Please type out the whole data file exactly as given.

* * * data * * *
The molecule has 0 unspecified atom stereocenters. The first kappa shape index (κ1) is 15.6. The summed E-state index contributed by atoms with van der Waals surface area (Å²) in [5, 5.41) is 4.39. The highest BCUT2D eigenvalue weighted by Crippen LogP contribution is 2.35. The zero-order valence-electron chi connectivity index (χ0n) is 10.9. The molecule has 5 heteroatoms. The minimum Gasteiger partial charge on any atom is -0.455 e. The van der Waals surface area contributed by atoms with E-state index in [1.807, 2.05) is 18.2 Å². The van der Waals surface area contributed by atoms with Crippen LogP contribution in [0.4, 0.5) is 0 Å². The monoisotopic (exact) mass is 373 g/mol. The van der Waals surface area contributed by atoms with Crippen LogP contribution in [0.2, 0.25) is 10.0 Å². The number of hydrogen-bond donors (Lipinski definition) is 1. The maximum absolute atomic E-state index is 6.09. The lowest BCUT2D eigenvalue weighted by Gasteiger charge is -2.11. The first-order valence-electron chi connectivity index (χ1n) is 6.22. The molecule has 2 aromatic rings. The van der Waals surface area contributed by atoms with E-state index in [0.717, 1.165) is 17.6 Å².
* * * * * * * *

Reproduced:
The molecule has 0 unspecified atom stereocenters. The first kappa shape index (κ1) is 15.6. The summed E-state index contributed by atoms with van der Waals surface area (Å²) in [5, 5.41) is 4.39. The highest BCUT2D eigenvalue weighted by Crippen LogP contribution is 2.35. The zero-order valence-electron chi connectivity index (χ0n) is 10.9. The molecule has 5 heteroatoms. The minimum Gasteiger partial charge on any atom is -0.455 e. The van der Waals surface area contributed by atoms with E-state index in [1.807, 2.05) is 18.2 Å². The van der Waals surface area contributed by atoms with Crippen LogP contribution in [0.4, 0.5) is 0 Å². The monoisotopic (exact) mass is 373 g/mol. The van der Waals surface area contributed by atoms with Crippen LogP contribution in [0.2, 0.25) is 10.0 Å². The number of hydrogen-bond donors (Lipinski definition) is 1. The maximum absolute atomic E-state index is 6.09. The lowest BCUT2D eigenvalue weighted by Gasteiger charge is -2.11. The first-order valence-electron chi connectivity index (χ1n) is 6.22. The molecule has 2 aromatic rings. The van der Waals surface area contributed by atoms with E-state index in [0.717, 1.165) is 17.6 Å².